Another example that shows flaws in Minerva’s character is when she is captured and sent to jail. Not that Minerva going to jail was completely her fault, but showing that she did get captured and put in jail gives Minerva less power as a character. As I mentioned before, heroes and strong characters in books are never weak and would never be mentioned in a jail cell. Here, Minerva loses some credibility as a strong and powerful character. I do see her as strong willed, but one has no strength, power, or control behind bars and this shows her as being weakened as a character.
Once out of jail, Minerva looses her drive and enjoys just staying at home with her mom. “I couldn’t stand the idea of being locked up in any one life. So when we were released in August and put under house arrest, you’d have thought I was getting just the punishment for me. But to tell the truth, it was as if I’d been served my sentence on a silver platter”(Alvarez 257). Here, you see there is nothing else that she would rather do than to sit at home and be with her mother. Although this is cute that she wants to be with her mom, it shows how jail got the best of her. It proves my theory that she is not as strong as she thought she was, and it took only one obstacle in her life to break her down. Here, in this part of the book, she has even lost her driving soul that she used to have. Being put under house arrest, one would have expected Minerva to find a way to break free from this and continue to fight for her freedom. Instead, she is content and has been transformed from a courageous individual to a scared and timid character. This just proves how Minerva can be broken down and is not a strong individual. That is, inside that fighting, rebellious woman that everyone sees is just a little girl wanting love and care just as everyone else.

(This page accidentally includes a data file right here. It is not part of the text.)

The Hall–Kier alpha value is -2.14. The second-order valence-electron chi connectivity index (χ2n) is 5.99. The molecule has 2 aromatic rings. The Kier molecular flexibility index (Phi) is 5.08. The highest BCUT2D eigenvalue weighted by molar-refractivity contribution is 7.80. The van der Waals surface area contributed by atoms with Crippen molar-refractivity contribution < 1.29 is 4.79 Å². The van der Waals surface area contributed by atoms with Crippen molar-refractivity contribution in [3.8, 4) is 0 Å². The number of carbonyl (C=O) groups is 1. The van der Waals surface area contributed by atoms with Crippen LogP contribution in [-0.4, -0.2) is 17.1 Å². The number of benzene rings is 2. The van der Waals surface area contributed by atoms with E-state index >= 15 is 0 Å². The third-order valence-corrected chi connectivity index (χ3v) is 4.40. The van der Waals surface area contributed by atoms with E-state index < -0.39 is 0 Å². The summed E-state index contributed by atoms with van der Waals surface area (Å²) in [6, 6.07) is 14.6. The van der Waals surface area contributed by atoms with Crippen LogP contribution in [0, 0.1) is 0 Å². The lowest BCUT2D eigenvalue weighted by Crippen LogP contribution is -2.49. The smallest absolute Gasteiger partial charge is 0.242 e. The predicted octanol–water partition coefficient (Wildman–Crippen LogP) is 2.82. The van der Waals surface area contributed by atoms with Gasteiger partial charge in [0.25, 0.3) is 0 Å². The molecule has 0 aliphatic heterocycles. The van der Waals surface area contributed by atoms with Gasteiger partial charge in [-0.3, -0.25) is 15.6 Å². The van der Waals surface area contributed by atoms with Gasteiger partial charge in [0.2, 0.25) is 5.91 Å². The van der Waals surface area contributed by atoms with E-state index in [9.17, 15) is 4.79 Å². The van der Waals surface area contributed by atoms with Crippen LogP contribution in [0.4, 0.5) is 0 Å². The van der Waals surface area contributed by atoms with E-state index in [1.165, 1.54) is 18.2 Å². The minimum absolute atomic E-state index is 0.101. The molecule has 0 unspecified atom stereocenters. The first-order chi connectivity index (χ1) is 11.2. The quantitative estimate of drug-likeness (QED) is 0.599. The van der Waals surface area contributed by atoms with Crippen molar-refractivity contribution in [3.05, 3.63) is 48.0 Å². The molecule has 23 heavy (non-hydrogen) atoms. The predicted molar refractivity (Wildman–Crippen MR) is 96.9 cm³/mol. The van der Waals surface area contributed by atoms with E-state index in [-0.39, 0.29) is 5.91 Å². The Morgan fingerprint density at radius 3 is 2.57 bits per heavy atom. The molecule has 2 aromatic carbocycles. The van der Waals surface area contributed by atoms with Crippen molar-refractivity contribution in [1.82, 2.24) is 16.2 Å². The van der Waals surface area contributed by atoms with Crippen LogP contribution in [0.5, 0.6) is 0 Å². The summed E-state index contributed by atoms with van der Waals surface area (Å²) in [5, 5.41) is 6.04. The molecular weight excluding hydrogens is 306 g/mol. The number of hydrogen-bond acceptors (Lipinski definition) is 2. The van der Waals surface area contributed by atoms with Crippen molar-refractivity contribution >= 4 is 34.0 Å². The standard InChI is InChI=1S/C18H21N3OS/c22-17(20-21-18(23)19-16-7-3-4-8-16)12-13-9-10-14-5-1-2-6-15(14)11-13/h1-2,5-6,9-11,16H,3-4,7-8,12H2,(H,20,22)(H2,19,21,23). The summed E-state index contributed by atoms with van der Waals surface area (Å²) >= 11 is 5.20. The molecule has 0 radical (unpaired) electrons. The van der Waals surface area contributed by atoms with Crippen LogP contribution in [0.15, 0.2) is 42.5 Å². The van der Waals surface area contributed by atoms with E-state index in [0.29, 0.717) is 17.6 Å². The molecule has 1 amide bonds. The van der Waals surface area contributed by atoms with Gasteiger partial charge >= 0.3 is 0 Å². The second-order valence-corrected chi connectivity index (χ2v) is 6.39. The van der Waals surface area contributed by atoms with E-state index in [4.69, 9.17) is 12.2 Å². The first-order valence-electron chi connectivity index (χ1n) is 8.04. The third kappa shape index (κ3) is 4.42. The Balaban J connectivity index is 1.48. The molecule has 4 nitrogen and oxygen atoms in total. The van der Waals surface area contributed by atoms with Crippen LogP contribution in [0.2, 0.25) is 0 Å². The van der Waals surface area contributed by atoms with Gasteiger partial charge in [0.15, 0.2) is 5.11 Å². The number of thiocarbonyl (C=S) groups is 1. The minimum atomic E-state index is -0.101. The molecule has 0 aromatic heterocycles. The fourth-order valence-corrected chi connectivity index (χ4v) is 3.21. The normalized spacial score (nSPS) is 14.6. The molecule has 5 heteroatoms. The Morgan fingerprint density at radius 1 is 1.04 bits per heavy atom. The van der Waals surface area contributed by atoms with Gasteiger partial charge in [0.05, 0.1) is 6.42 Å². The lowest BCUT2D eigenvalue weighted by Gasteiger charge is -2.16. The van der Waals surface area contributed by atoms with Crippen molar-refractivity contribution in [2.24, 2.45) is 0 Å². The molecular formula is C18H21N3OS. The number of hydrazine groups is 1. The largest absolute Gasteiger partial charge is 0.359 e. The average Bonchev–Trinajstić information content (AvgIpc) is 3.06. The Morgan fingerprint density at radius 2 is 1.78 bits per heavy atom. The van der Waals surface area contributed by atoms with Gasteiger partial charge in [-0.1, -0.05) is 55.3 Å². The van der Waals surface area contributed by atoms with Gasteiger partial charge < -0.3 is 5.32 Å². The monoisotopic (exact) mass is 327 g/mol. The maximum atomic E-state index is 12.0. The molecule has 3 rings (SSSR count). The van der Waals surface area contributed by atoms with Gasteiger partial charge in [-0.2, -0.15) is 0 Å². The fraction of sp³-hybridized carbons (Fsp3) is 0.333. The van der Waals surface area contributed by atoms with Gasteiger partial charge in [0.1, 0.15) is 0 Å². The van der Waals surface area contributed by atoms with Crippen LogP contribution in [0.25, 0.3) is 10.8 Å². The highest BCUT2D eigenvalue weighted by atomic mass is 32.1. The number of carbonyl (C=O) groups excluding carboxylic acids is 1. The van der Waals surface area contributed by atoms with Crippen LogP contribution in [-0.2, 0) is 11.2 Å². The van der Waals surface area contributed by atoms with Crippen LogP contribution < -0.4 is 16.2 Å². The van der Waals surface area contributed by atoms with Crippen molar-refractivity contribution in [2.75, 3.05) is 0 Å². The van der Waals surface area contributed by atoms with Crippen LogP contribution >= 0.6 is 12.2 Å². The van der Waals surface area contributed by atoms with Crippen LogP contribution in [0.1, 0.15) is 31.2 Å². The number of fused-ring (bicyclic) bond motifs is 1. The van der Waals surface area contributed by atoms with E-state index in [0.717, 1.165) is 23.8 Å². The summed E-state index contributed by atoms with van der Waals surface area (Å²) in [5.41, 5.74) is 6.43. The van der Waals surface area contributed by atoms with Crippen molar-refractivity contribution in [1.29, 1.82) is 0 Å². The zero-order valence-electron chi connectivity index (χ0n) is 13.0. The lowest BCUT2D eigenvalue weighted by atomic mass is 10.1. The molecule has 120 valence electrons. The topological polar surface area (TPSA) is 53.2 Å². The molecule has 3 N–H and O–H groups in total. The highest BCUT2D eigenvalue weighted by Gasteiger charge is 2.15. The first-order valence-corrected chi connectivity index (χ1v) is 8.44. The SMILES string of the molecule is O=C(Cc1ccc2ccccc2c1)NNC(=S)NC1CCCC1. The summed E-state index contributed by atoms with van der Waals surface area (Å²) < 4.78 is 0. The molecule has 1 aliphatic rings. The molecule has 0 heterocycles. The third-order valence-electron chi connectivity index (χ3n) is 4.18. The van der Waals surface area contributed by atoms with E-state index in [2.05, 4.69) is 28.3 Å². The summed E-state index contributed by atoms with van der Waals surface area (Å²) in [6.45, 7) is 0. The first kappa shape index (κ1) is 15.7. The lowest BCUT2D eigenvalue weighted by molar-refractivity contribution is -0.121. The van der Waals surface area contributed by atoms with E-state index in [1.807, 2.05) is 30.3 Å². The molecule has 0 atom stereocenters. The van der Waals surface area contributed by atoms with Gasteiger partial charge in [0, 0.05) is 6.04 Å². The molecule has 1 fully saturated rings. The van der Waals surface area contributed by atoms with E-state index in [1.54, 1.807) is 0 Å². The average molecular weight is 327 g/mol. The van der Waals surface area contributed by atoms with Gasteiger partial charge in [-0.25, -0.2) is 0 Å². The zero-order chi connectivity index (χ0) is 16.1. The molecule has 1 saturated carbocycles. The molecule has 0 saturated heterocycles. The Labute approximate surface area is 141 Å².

Heroes and courageous characters are individuals that never fail when needed to the rescue. A literary hero is one with courage, one who is healthy, one who never fails and only knows how to succeed. Therefore Minerva, as I have pointed out, is weaker than she thinks and is not the courageous character that everyone would like to believe. This is as important to the book as it is to real life because it is a flaw that nobody seems to realize or recognize. Maybe Alvarez did not think Minerva is the strongest character, and that readers just want to believe she is because a couple of courageous acts that she performs. As in real life, people that always keep their emotions to themselves and hide their fears inside are thought of and perceived as brave. But who says that this is what courage is?